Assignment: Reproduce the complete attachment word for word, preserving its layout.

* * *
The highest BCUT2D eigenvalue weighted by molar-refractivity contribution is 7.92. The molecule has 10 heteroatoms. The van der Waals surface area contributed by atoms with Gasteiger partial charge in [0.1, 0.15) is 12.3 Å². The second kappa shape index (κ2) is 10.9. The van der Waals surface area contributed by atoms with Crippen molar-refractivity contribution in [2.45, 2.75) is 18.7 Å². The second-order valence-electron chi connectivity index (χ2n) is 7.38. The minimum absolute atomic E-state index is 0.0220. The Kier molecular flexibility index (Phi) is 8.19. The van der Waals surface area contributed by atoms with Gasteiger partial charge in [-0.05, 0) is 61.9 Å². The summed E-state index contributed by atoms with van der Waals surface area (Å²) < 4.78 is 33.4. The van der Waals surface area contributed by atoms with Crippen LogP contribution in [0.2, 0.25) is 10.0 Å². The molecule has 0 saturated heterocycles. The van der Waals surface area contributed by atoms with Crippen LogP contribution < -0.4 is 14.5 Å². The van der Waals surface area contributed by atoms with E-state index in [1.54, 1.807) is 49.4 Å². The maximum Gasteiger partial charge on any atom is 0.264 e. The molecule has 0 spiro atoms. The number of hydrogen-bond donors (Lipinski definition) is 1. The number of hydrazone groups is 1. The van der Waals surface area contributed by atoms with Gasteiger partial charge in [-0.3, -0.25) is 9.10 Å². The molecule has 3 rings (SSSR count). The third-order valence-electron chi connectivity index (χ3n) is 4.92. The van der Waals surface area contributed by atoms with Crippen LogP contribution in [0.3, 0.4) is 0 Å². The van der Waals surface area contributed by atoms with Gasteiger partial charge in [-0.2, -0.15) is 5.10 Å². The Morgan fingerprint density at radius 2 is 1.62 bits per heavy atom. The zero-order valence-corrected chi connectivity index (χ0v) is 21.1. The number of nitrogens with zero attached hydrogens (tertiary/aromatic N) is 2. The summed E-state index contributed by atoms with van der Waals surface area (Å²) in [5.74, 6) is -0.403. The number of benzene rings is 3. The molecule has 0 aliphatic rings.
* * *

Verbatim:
The highest BCUT2D eigenvalue weighted by molar-refractivity contribution is 7.92. The molecule has 10 heteroatoms. The van der Waals surface area contributed by atoms with Gasteiger partial charge in [0.1, 0.15) is 12.3 Å². The second kappa shape index (κ2) is 10.9. The van der Waals surface area contributed by atoms with Crippen molar-refractivity contribution in [2.45, 2.75) is 18.7 Å². The second-order valence-electron chi connectivity index (χ2n) is 7.38. The minimum absolute atomic E-state index is 0.0220. The Kier molecular flexibility index (Phi) is 8.19. The van der Waals surface area contributed by atoms with Gasteiger partial charge in [-0.05, 0) is 61.9 Å². The summed E-state index contributed by atoms with van der Waals surface area (Å²) < 4.78 is 33.4. The van der Waals surface area contributed by atoms with Crippen LogP contribution in [0.2, 0.25) is 10.0 Å². The molecule has 0 saturated heterocycles. The van der Waals surface area contributed by atoms with Crippen LogP contribution < -0.4 is 14.5 Å². The van der Waals surface area contributed by atoms with E-state index in [1.54, 1.807) is 49.4 Å². The maximum Gasteiger partial charge on any atom is 0.264 e. The molecule has 0 spiro atoms. The number of hydrogen-bond donors (Lipinski definition) is 1. The number of hydrazone groups is 1. The van der Waals surface area contributed by atoms with Gasteiger partial charge in [-0.3, -0.25) is 9.10 Å². The molecule has 3 rings (SSSR count). The third-order valence-electron chi connectivity index (χ3n) is 4.92. The van der Waals surface area contributed by atoms with Crippen LogP contribution in [0.3, 0.4) is 0 Å². The van der Waals surface area contributed by atoms with Gasteiger partial charge in [-0.2, -0.15) is 5.10 Å². The Morgan fingerprint density at radius 2 is 1.62 bits per heavy atom. The zero-order valence-corrected chi connectivity index (χ0v) is 21.1. The number of nitrogens with zero attached hydrogens (tertiary/aromatic N) is 2. The summed E-state index contributed by atoms with van der Waals surface area (Å²) in [5.74, 6) is -0.403. The number of benzene rings is 3. The molecule has 0 aliphatic rings.